Fear of Military Rule Grows in Benghazi as Elected Mayor Oustedby
Municipal council of Libya’s second-biggest city was suspended
Activists say move is setback for UN-backed unity governemnt
The army in eastern Libyan replaced the mayor of the North African country’s second-biggest city with a senior intelligence chief, a move criticized by activists as illegal and a prelude to military rule in the region.
Colonel Ahmed Laraibi was named mayor of Benghazi on Thursday, the Albayda-based news agency LANA reported. The appointment was made without consulting local legislators, while Benghazi’s municipal council was also suspended, LANA said.
Laraibi’s appointment has cemented fears among local pro-democracy activists that Khalifa Haftar, a controversial figure who leads local armed forces and holds sway over Libya’s eastern region, has no intention of supporting the country’s United Nations-backed unity government based in the west -- and that military rule in the region is inevitable.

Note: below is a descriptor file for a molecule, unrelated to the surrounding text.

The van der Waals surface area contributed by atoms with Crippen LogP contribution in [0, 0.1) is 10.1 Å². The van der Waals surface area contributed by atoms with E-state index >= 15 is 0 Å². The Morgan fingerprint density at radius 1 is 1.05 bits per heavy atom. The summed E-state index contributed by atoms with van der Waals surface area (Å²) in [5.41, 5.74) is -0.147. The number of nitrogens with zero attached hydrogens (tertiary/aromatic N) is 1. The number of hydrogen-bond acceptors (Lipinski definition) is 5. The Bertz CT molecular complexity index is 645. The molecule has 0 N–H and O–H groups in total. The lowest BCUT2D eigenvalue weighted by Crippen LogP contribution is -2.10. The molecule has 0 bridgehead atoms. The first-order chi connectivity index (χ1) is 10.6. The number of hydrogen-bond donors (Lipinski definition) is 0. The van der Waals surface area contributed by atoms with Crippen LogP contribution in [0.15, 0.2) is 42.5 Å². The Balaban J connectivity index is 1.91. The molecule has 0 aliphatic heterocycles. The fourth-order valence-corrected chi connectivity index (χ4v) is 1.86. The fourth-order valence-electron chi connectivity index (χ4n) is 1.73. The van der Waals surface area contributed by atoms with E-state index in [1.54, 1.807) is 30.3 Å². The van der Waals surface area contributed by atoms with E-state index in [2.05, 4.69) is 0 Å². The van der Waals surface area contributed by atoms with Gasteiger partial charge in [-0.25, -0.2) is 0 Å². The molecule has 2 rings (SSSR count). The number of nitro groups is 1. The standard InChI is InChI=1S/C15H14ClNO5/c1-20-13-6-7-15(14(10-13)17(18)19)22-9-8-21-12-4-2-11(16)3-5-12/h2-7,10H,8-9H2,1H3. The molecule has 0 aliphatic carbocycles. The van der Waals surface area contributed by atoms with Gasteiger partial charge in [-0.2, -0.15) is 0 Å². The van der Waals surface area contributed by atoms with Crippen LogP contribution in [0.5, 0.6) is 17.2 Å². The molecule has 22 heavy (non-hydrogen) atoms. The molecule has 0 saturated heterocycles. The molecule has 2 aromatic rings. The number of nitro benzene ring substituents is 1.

"If the military wants to run things this way, it must abolish all laws and declare martial law,” said Awad al-Gwayri, a member of the suspended council, which elected its own mayor in June. “Our election was legitimate,” he said.
Demonstrations and protests without prior approval have been banned by the city’s new leadership.
While Haftar’s campaign to clear Benghazi of jihadi fighters was welcomed by many of the city’s residents, some are now warning that the campaign is going too far and undermining attempts to protect democratic values.
"The major battle was against Islamic State and extremism, but it will now be shifted to a battle against civil society and the dream of a civil state," local activist Mohamed Musrati said by phone.